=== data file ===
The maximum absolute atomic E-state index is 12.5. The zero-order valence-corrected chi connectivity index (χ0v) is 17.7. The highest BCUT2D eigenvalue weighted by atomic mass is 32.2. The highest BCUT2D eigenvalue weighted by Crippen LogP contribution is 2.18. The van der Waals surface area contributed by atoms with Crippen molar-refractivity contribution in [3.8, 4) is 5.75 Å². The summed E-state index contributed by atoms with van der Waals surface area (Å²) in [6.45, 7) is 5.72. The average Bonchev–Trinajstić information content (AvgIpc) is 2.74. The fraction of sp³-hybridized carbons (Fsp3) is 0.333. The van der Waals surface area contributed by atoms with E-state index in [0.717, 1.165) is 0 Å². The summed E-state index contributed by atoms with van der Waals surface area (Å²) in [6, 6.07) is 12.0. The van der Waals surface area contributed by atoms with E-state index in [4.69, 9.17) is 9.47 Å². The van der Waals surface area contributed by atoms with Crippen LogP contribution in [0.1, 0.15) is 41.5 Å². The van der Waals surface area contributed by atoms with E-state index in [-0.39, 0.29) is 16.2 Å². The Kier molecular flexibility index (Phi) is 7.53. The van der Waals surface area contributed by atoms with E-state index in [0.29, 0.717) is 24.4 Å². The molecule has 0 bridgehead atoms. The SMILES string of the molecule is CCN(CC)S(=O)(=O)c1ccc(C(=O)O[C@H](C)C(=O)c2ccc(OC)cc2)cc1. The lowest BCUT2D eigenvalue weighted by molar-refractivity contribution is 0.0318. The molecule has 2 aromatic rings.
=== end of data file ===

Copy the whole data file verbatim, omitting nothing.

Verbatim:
The maximum absolute atomic E-state index is 12.5. The zero-order valence-corrected chi connectivity index (χ0v) is 17.7. The highest BCUT2D eigenvalue weighted by atomic mass is 32.2. The highest BCUT2D eigenvalue weighted by Crippen LogP contribution is 2.18. The van der Waals surface area contributed by atoms with Crippen molar-refractivity contribution in [3.8, 4) is 5.75 Å². The summed E-state index contributed by atoms with van der Waals surface area (Å²) in [6.45, 7) is 5.72. The average Bonchev–Trinajstić information content (AvgIpc) is 2.74. The fraction of sp³-hybridized carbons (Fsp3) is 0.333. The van der Waals surface area contributed by atoms with E-state index in [0.717, 1.165) is 0 Å². The summed E-state index contributed by atoms with van der Waals surface area (Å²) in [6, 6.07) is 12.0. The van der Waals surface area contributed by atoms with E-state index in [4.69, 9.17) is 9.47 Å². The van der Waals surface area contributed by atoms with Crippen LogP contribution in [0.1, 0.15) is 41.5 Å². The van der Waals surface area contributed by atoms with E-state index in [-0.39, 0.29) is 16.2 Å². The Kier molecular flexibility index (Phi) is 7.53. The van der Waals surface area contributed by atoms with E-state index in [0.29, 0.717) is 24.4 Å². The molecule has 0 bridgehead atoms. The SMILES string of the molecule is CCN(CC)S(=O)(=O)c1ccc(C(=O)O[C@H](C)C(=O)c2ccc(OC)cc2)cc1. The lowest BCUT2D eigenvalue weighted by molar-refractivity contribution is 0.0318. The molecule has 2 aromatic rings.